The Senate Committee on Commerce, Science and Transportation voted to approve the Modern Fish Act on Feb. 28, 2018. The Modern Fish Act has bi-partisan support but is opposed by commercial fishing interest and some non-governmental organizations. Passage of the act could spur litigation similar to that recently filed by NGOs regarding recent recreational angling regulatory decisions.

Saltwater fishing is one of the Nation's oldest pastimes. It's also big business. Recreational and commercial fishing generated $208 billion in annual sales and supported 1.6 million full and part time jobs across America, according to the National Oceanic and Atmospheric Association's (NOAA) 2015 estimates. Since 1976, the saltwater fishing community – both commercial and recreational – have been regulated by the Magnuson-Stevens Fishery Conservation and Management Act. Under the Magnuson-Stevens Act, annual catch limits are used to regulate the recreational harvest of saltwater fish. Last year, however, bi-partisan legislation known as the Modernizing Recreational Fisheries Management Act of 2017 (aka the Modern Fish Act) was introduced. The Modern Fish Act aims to reduce federal regulations over recreational saltwater anglers. For example, it would eliminate federally-set annual catch limits for fish stocks and complexes (groups of fish) that are not presently being overfished. Currently, NOAA tracks about 474 species of fish. In its 2016 report to Congress, NOAA listed 30 of those species as being overfished, leaving the remaining 444 as not presently being overfished. The Modern Fish Act would eliminate recreational annual catch limits for fish species that are not currently overfished.

It's not surprising that the Modern Fish Act has seen widespread support among players in the marine industry and recreational fishing groups. In fact, in December 2017, 135 marine-industry executives across the nation signed a letter to the U.S. House of Representatives supporting the Modern Fish Act. What is surprising, however, is that commercial fishing interests and environmental groups have banded together to oppose the Modern Fish Act. The commercial fishing industry and environmental groups have a long history of taking opposite sides when it comes to fishing and environmental regulations. But these groups, together with others (such as New Orleans chefs who argue the Modern Fish Act could reduce food-tourism in the French Quarter) have put their differences aside to oppose the Modern Fish Act. Proponents of the Modern Fish Act argue that the Magnuson-Stevens Act was never meant to apply to recreational fisherman, is outdated, and that recreational regulations are not based on accurate science. Opponents of the Modern Fish Act, however, claim that it will create a loophole for recreational fisherman and may lead to overfishing.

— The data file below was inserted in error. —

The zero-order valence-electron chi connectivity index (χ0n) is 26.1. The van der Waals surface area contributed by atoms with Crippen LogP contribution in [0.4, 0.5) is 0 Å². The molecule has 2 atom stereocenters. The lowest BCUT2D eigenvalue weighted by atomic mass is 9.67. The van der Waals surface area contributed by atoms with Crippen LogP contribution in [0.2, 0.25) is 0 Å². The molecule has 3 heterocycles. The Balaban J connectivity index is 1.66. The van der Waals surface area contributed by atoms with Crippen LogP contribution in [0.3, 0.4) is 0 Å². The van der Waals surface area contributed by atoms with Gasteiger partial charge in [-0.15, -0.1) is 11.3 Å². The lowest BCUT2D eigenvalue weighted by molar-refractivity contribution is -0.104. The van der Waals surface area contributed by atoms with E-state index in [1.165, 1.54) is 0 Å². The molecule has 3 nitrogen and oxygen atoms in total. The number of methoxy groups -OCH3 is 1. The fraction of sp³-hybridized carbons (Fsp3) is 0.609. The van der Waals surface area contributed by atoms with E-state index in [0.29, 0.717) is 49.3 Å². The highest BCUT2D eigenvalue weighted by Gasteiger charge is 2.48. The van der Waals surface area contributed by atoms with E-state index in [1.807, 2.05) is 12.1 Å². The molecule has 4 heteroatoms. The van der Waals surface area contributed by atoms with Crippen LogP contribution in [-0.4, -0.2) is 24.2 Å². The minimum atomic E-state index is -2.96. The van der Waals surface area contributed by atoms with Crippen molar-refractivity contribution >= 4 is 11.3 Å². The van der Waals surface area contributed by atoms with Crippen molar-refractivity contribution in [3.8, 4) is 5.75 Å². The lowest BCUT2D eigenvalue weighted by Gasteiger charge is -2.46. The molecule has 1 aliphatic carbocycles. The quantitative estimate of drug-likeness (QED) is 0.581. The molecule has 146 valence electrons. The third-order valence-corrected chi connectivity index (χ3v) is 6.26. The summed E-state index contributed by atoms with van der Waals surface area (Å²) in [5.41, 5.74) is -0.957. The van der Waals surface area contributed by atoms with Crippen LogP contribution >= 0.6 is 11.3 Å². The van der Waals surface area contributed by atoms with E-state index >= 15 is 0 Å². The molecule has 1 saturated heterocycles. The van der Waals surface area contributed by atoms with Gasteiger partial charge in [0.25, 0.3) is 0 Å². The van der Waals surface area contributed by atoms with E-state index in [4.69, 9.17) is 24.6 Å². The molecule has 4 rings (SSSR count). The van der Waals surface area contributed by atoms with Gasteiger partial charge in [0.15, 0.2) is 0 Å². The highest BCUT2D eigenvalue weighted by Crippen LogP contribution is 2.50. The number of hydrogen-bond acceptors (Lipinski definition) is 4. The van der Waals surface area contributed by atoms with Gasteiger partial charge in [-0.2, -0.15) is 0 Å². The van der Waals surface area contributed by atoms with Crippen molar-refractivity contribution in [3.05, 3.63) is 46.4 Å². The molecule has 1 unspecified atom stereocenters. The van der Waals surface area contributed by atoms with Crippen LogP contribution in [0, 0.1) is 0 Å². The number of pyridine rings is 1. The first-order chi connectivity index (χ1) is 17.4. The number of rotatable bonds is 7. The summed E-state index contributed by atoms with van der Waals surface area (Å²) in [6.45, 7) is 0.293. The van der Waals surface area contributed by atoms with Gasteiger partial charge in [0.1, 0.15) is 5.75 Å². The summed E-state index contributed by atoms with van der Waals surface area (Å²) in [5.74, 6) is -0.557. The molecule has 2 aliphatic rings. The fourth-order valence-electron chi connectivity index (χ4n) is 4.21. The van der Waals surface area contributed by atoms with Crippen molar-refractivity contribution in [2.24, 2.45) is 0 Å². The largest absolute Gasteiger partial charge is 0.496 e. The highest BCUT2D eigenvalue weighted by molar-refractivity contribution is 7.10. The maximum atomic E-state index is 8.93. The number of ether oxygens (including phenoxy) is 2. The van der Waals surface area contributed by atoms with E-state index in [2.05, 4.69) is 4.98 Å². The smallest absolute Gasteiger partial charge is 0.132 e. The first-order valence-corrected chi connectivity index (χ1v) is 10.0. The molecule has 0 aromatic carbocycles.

In a move toward adoption of the Modern Fish Act, the Senate Committee on Commerce, Science and Transportation voted in favor of adopting the act yesterday. The bill will now go to the full Senate for a vote. The odds of the Modern Fish Act becoming law are not known; however, the Trump administration has already taken steps favorable to recreational interests, and the President would likely approve the Modern Fish Act should it pass the House and Senate. Sings of the Trump administration's stance on recreational access to saltwater species came shortly after the inauguration. In June 2017, NOAA called for a three-day season for recreational fisherman to catch red snapper in the Gulf of Mexico. At the behest of recreational fisherman, the Trump administration intervened, and the Commerce Department and Gulf states agreed to extend the recreational season to 39 days. The Ocean Conservancy and Environmental Defense Fund sued multiple federal agencies over the decision to extend the recreational red snapper season. That case was recently held in abeyance pending the government's publication of the 2018 recreational red snapper season. The government and the NGOs agreed that the case could be continued, or dismissed, depending on how the government sets its 2018 recreational red snapper season. Passage of the Modern Fish Act could spur similar lawsuits.